January 31, marched to Spring Creek, and met a messenger from Colonel Karge with dispatches stating that he was then 6 miles southwest from Huntington, and that the train had not yet reached Huntington, as the very heavy trains of two previous nights had rendered the roads almost impassable and had so swollen the streams as to wash away the bridges. He also informed me that he had unloaded ten baggage wagons and sent them back to lighten the train. Thinking that a better road from Huntington Pinson might be found than that via Spring Creek (which I knew to be very bad.) I went on the 1st of February to Colonel Karge camp, 21 miles distant, and made diligent inquiry, only to find that there was no other way to go. Seeing that Colonel Karge was doing all that was possible to expedite matters, I returned on the same day to Spring Creek, where I was informed on my arrival that the road to Mount Pinson was almost if not absolutely impassable.
February 2, I marched with a small escort via Jackson to Mount Pinson with a view to examining the bottom beyond Jackson, having previously sent the Second Illinois Cavalry by the direct road, and left orders for Colonel Karge to take that road unless otherwise ordered. I found the bottom at Jackson almost impassable for cavalry, and absolutely so for wagons.
February 3, I sent forward the Nineteenth Pennsylvania with orders to report to Colonel Shanks on the south side of the Hatchie River, and waited at Mount Pinson until five wagons of the supply train loaded with 3,500 rations came up under a small escort. With these I pushed on via Medon to Bolivar, arriving at noon of the 4th instant. The boat which had been built by Colonel Shanks' command had been found to be imperfect and was being repaired.
February 5, the boat was made ready during the night, and the troops which had come up with me crossed during the day, though owing to the leaky condition of the boat only 8 horses could be crossed at a a time. Toward evening Colonel Karge arrived with his command, having left the supply train 10 miles in his rear under a strong guard. The crossing was continued all night, and was effected without serious accident.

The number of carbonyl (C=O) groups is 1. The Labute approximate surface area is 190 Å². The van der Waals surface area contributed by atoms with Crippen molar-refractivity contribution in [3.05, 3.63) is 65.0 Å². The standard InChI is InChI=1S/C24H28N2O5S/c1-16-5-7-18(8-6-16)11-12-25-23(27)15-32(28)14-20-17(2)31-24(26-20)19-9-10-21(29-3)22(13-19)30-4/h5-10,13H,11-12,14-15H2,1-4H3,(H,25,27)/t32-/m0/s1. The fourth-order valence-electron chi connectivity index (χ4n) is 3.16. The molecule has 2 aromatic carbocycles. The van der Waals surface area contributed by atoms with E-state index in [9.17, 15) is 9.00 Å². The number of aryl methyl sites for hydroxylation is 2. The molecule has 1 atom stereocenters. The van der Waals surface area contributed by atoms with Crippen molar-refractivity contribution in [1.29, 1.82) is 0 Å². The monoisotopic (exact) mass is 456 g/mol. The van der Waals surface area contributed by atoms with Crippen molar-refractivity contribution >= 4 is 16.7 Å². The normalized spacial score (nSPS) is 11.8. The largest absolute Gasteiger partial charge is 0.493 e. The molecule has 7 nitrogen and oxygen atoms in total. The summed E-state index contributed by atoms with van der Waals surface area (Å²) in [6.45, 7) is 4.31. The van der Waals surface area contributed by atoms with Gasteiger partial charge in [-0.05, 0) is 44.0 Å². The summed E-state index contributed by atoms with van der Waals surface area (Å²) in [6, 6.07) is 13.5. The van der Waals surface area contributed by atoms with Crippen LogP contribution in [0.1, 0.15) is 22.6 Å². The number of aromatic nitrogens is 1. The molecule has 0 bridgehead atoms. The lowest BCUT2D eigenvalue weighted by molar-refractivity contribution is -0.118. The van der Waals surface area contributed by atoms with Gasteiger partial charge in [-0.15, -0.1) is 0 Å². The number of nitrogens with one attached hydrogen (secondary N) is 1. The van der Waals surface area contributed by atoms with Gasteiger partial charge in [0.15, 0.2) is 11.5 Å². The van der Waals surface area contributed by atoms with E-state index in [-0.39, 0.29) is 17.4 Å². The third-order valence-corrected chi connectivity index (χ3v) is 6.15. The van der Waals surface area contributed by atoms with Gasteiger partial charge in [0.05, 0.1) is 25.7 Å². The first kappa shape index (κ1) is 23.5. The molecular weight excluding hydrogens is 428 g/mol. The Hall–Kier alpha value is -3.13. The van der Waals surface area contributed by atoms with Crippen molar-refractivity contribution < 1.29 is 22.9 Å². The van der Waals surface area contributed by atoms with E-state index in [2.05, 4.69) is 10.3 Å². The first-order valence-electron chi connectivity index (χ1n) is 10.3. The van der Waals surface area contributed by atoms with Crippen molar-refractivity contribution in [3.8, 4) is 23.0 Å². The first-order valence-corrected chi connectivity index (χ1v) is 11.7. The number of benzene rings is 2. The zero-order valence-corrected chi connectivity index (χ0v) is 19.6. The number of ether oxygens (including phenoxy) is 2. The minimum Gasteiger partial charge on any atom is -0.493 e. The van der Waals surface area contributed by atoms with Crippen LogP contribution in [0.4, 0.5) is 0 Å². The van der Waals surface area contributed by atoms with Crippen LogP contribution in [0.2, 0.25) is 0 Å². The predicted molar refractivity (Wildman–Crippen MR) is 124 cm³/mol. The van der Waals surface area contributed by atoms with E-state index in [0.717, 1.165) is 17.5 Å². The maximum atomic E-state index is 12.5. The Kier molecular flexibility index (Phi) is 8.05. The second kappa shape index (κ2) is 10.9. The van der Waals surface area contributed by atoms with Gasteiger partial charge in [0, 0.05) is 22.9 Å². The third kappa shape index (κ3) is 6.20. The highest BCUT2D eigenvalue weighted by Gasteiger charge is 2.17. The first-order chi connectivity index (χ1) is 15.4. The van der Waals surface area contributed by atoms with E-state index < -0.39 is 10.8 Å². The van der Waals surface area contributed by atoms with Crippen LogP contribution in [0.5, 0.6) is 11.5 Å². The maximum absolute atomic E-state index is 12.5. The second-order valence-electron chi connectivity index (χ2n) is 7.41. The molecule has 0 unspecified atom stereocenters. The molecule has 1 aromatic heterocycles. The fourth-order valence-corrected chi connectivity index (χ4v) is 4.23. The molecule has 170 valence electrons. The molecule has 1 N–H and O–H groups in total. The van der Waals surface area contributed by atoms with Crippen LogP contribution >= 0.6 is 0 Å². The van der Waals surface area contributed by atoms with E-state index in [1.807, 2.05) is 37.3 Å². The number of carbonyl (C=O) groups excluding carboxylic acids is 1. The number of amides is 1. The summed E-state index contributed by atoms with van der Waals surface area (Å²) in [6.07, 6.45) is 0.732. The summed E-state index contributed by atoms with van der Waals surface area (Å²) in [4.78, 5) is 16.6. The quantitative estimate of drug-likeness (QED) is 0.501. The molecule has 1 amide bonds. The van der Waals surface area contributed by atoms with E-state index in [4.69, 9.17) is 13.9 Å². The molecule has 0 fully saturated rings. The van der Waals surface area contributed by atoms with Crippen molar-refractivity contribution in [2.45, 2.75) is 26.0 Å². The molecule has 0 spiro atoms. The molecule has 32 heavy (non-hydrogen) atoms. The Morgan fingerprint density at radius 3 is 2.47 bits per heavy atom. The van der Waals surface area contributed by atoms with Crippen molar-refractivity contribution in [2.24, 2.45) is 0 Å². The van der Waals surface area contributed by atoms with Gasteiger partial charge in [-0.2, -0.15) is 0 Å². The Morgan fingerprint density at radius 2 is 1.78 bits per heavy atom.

February 6, the crossing of the troops and of the supply train occupied the whole day, and in the evening the remaining rations were issued to the command, which had now come together for the first time since January 23.
February 7, marched the whole command at 6.30 a.m. via Somerville to Torper's farm, 3 miles north of Macon, where all encamped at sunset, except the supply and baggage train with the Seventh Indiana Cavalry as escort, which had only reached Somerville.
February 8, marched to Collierville in obedience to orders received at Bolivar from Brigadier-General Grierson, the head of the column arriving at 1 p.m., and the train escorted by the Third Tennessee Cavalry arriving after night-fall .
The supply train was a heavy incumbrance during the whole march, and caused at least a week's delay, while it was of very little use to the main column, which lived off of the country nearly all the time and could have done so entirely.
The whole distance made by the train was about 220 miles, and the whole time consumed was eighteen days. Had it not been for the sudden thaw which rendered the Obion River impassable, we could have come by the way of Ripley, only 120 miles, and would have